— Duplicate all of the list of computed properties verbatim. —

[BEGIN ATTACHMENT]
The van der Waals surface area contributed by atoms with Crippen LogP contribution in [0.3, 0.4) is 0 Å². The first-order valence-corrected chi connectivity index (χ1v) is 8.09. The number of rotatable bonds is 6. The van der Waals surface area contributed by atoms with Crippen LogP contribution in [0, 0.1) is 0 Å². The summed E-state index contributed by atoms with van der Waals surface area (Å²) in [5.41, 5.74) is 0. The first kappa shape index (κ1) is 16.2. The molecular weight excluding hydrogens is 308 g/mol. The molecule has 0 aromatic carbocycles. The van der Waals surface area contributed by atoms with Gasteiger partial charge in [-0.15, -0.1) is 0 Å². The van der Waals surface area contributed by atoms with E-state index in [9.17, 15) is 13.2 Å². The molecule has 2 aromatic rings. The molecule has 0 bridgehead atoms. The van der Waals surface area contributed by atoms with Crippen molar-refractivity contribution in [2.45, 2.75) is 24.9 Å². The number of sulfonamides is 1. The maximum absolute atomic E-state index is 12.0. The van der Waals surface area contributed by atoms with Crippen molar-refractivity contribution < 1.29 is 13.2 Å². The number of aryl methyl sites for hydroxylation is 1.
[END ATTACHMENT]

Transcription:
The van der Waals surface area contributed by atoms with Crippen LogP contribution in [0.3, 0.4) is 0 Å². The first-order valence-corrected chi connectivity index (χ1v) is 8.09. The number of rotatable bonds is 6. The van der Waals surface area contributed by atoms with Crippen LogP contribution in [0, 0.1) is 0 Å². The summed E-state index contributed by atoms with van der Waals surface area (Å²) in [5.41, 5.74) is 0. The first kappa shape index (κ1) is 16.2. The molecular weight excluding hydrogens is 308 g/mol. The molecule has 0 aromatic carbocycles. The van der Waals surface area contributed by atoms with Gasteiger partial charge in [-0.15, -0.1) is 0 Å². The van der Waals surface area contributed by atoms with E-state index in [9.17, 15) is 13.2 Å². The molecule has 2 aromatic rings. The molecule has 0 bridgehead atoms. The van der Waals surface area contributed by atoms with Crippen molar-refractivity contribution in [2.45, 2.75) is 24.9 Å². The number of sulfonamides is 1. The maximum absolute atomic E-state index is 12.0. The van der Waals surface area contributed by atoms with Crippen molar-refractivity contribution < 1.29 is 13.2 Å². The number of aryl methyl sites for hydroxylation is 1.